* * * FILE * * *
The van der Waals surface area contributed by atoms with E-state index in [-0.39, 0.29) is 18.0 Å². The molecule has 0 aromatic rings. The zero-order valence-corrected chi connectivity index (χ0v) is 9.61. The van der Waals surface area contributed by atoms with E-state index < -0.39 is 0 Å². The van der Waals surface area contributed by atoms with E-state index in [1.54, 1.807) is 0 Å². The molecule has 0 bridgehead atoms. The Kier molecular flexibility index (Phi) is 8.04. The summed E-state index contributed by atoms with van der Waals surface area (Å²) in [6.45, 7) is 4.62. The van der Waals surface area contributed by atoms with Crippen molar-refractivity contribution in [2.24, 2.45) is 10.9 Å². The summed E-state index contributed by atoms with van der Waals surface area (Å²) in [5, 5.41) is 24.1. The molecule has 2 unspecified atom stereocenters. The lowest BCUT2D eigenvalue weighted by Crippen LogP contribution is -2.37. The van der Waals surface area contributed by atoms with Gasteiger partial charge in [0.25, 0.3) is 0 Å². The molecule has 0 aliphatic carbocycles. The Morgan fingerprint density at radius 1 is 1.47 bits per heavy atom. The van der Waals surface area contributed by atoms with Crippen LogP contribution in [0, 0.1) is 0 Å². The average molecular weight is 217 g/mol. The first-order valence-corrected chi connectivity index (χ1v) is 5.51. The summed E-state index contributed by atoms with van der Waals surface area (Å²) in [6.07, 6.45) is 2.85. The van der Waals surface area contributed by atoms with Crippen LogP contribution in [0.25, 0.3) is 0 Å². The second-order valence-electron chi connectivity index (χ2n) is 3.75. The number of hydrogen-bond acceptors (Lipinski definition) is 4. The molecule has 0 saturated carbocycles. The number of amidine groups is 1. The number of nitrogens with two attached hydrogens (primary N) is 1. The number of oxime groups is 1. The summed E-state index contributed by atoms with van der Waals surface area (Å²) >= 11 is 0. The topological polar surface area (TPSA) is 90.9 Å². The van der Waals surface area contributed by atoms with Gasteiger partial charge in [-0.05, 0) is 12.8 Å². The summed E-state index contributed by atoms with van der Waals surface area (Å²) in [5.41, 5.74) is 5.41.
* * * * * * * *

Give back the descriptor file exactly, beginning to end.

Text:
The van der Waals surface area contributed by atoms with E-state index in [-0.39, 0.29) is 18.0 Å². The molecule has 0 aromatic rings. The zero-order valence-corrected chi connectivity index (χ0v) is 9.61. The van der Waals surface area contributed by atoms with E-state index < -0.39 is 0 Å². The van der Waals surface area contributed by atoms with E-state index in [1.54, 1.807) is 0 Å². The molecule has 0 bridgehead atoms. The Kier molecular flexibility index (Phi) is 8.04. The summed E-state index contributed by atoms with van der Waals surface area (Å²) in [6.45, 7) is 4.62. The van der Waals surface area contributed by atoms with Crippen molar-refractivity contribution in [2.24, 2.45) is 10.9 Å². The summed E-state index contributed by atoms with van der Waals surface area (Å²) in [5, 5.41) is 24.1. The molecule has 2 unspecified atom stereocenters. The lowest BCUT2D eigenvalue weighted by Crippen LogP contribution is -2.37. The van der Waals surface area contributed by atoms with Gasteiger partial charge in [0.25, 0.3) is 0 Å². The molecule has 0 aliphatic carbocycles. The Morgan fingerprint density at radius 1 is 1.47 bits per heavy atom. The van der Waals surface area contributed by atoms with Crippen LogP contribution in [0, 0.1) is 0 Å². The average molecular weight is 217 g/mol. The first-order valence-corrected chi connectivity index (χ1v) is 5.51. The summed E-state index contributed by atoms with van der Waals surface area (Å²) in [6.07, 6.45) is 2.85. The van der Waals surface area contributed by atoms with Crippen LogP contribution in [0.25, 0.3) is 0 Å². The second-order valence-electron chi connectivity index (χ2n) is 3.75. The number of hydrogen-bond acceptors (Lipinski definition) is 4. The molecule has 0 saturated carbocycles. The number of amidine groups is 1. The number of nitrogens with two attached hydrogens (primary N) is 1. The number of oxime groups is 1. The summed E-state index contributed by atoms with van der Waals surface area (Å²) >= 11 is 0. The topological polar surface area (TPSA) is 90.9 Å². The van der Waals surface area contributed by atoms with Gasteiger partial charge in [-0.05, 0) is 12.8 Å². The summed E-state index contributed by atoms with van der Waals surface area (Å²) in [5.41, 5.74) is 5.41.